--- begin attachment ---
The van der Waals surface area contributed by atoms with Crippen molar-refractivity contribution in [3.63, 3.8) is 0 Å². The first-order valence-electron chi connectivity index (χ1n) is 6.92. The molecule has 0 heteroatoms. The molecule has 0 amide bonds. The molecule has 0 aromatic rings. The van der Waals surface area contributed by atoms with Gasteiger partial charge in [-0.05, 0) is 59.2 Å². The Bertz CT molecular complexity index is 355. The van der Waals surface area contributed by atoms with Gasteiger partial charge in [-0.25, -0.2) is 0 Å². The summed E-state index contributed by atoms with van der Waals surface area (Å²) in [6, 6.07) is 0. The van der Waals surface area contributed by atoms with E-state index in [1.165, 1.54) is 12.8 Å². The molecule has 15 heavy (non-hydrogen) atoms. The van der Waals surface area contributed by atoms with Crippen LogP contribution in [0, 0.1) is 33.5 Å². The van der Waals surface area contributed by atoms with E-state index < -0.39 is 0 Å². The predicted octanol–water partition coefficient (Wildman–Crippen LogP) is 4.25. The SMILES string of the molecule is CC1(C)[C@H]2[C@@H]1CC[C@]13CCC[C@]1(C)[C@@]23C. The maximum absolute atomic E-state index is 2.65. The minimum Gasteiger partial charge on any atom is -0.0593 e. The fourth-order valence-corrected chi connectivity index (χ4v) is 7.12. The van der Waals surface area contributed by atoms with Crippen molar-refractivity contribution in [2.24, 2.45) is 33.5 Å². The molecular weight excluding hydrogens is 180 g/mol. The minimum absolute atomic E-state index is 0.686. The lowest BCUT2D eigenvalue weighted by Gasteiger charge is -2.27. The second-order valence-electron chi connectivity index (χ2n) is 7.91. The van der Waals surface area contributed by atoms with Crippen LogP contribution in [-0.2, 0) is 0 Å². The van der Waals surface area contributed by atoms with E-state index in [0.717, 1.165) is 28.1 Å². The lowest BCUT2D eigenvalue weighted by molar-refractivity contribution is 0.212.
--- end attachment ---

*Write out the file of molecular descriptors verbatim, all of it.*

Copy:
The van der Waals surface area contributed by atoms with Crippen molar-refractivity contribution in [3.63, 3.8) is 0 Å². The first-order valence-electron chi connectivity index (χ1n) is 6.92. The molecule has 0 heteroatoms. The molecule has 0 amide bonds. The molecule has 0 aromatic rings. The van der Waals surface area contributed by atoms with Gasteiger partial charge in [-0.05, 0) is 59.2 Å². The Bertz CT molecular complexity index is 355. The van der Waals surface area contributed by atoms with Gasteiger partial charge in [-0.25, -0.2) is 0 Å². The summed E-state index contributed by atoms with van der Waals surface area (Å²) in [6, 6.07) is 0. The van der Waals surface area contributed by atoms with E-state index in [1.165, 1.54) is 12.8 Å². The molecule has 15 heavy (non-hydrogen) atoms. The van der Waals surface area contributed by atoms with Crippen LogP contribution in [0, 0.1) is 33.5 Å². The van der Waals surface area contributed by atoms with E-state index < -0.39 is 0 Å². The predicted octanol–water partition coefficient (Wildman–Crippen LogP) is 4.25. The SMILES string of the molecule is CC1(C)[C@H]2[C@@H]1CC[C@]13CCC[C@]1(C)[C@@]23C. The maximum absolute atomic E-state index is 2.65. The minimum Gasteiger partial charge on any atom is -0.0593 e. The fourth-order valence-corrected chi connectivity index (χ4v) is 7.12. The van der Waals surface area contributed by atoms with Crippen molar-refractivity contribution in [2.24, 2.45) is 33.5 Å². The molecular weight excluding hydrogens is 180 g/mol. The minimum absolute atomic E-state index is 0.686. The lowest BCUT2D eigenvalue weighted by Gasteiger charge is -2.27. The second-order valence-electron chi connectivity index (χ2n) is 7.91. The van der Waals surface area contributed by atoms with Crippen LogP contribution in [-0.2, 0) is 0 Å². The van der Waals surface area contributed by atoms with E-state index in [0.717, 1.165) is 28.1 Å². The lowest BCUT2D eigenvalue weighted by molar-refractivity contribution is 0.212.